Lavrov meets Kono amid tensions over disputed Kuril islands

Russian Foreign Minister Sergei Lavrov meets Japanese Foreign Minister Taro Kono amid increasing tensions around the disputed Kuril islands. A decades-long row over the islands lingers as Moscow and Tokyo never signed a peace treaty after World War II due to the territorial dispute over the islands invaded by the Soviet Union in the final days of the war. IMAGES

Today in History for December 27

(27 Dec 2018) Highlights of this day in history: Soviet Union invades Afghanistan; Charles Darwin sets out on round-the-world voyage; Radio City Music Hall opens in New York; James Barrie’s play “Peter Pan: The Boy Who Wouldn’t Grow Up” opens in London. (Dec. 27)

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The 40th edition of Havana Film Festival kicks off

The 40th edition of the Havana Film Festival in Cuba will open with a vastly reduced budget, a shadow of what it was in the heady days before the Soviet Union collapsed.

Political appointee under Bush remembers the late president

“He had a great sense of humor, he had a great sense of purpose.” A political appointee in the administration of George H.W. Bush remembers the former president after his death. John Paty, once a White House staffer during the Reagan administration when Bush was vice president who later served in Bush’s Department of Labor, cites the late president’s accomplishments in the Gulf War and his diplomatic abilities during the fall of the Soviet Union.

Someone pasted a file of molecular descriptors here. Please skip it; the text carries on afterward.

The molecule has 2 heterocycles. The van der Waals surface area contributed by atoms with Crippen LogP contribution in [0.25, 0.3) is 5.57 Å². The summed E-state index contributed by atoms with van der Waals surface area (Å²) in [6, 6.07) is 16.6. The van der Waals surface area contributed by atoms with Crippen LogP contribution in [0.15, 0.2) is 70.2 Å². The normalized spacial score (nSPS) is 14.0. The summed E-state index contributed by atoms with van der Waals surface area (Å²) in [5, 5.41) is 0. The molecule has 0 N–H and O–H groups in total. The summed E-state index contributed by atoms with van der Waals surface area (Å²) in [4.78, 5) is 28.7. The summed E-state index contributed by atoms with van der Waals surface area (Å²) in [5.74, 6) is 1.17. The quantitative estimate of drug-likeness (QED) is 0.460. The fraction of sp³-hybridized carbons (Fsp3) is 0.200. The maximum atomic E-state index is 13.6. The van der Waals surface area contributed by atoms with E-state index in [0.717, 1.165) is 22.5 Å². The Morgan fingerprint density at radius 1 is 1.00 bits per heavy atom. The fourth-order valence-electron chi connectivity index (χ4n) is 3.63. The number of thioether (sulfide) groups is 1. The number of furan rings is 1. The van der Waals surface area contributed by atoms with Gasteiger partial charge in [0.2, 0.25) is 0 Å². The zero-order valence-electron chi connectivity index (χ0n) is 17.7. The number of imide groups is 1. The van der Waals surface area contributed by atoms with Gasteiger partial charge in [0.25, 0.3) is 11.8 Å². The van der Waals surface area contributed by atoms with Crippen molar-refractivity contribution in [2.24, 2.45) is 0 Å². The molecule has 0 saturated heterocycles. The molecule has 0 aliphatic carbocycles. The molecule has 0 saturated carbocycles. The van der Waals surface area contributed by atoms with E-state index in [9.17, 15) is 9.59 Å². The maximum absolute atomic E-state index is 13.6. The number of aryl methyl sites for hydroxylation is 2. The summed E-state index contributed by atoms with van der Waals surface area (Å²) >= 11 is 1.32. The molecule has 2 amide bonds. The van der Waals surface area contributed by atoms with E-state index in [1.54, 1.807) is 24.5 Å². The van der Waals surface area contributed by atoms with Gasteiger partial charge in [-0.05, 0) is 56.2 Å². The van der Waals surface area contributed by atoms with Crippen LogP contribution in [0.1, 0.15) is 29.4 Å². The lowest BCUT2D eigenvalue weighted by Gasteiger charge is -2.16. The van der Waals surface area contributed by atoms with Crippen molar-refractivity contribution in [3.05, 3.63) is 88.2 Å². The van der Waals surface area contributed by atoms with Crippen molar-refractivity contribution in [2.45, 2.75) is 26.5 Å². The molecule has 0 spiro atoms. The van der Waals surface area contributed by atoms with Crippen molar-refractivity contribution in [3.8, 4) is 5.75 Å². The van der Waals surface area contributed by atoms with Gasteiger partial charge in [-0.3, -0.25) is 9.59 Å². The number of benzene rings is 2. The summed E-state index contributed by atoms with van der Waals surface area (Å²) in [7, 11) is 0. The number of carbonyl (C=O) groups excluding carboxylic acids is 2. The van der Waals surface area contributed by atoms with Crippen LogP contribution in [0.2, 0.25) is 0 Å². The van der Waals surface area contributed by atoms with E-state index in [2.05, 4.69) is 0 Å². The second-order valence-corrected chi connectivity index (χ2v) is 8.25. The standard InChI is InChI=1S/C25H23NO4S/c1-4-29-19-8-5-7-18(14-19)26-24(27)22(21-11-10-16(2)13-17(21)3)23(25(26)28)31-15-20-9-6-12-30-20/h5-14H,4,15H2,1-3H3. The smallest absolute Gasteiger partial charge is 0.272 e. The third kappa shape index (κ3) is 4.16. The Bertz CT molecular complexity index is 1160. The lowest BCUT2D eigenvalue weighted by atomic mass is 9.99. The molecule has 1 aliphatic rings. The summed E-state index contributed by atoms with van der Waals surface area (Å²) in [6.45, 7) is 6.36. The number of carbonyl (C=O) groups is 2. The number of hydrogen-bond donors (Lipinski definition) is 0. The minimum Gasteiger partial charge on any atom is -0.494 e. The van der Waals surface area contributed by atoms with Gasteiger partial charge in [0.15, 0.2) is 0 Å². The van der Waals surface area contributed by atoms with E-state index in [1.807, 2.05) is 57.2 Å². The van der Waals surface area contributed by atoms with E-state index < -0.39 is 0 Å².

Today in History for October 15th

(15 Oct 2018) Highlights of this day in history: Convicted Nazi war criminal Herman Goering commits suicide behind bars; World War I spy Mata Hari executed; Nikita Khrushchev ousted as Soviet Union’s leader; ‘I Love Lucy’ premieres on TV. (Oct. 15)

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Russian family preserved WWI relics despite risks

A religious icon and a flag fragment: Olga Khoroshilova’s family managed to preserve these two relics of the First World War despite the stigma and even the risks incurred by those who owned objects from the tsarist era during the turmoil of the Russian revolution and the time of the Soviet Union.

Istvan Petnehazy changed his nationality four times since WW1

Istvan Petnehazy, 86, was born and has lived his life in the same house in the same village (Mezokaszony in Hungarian, Kosino in Ukrainian), less than a kilometre into Ukraine from the Hungarian border. Although born in 1932, over a decade after the end of World War 1, he keeps mementos of the Austro-Hungarian Empire era including military photographs of his grandmother’s brothers who as teenage schoolboys were conscripted into the imperial army. Since the end of World War 1 and the break-up of the Austro-Hungarian empire, Kosino changed countries – and Petnehazy his nationality – four times: Czechoslovakia, Hungary, the Soviet Union, and finally Ukraine.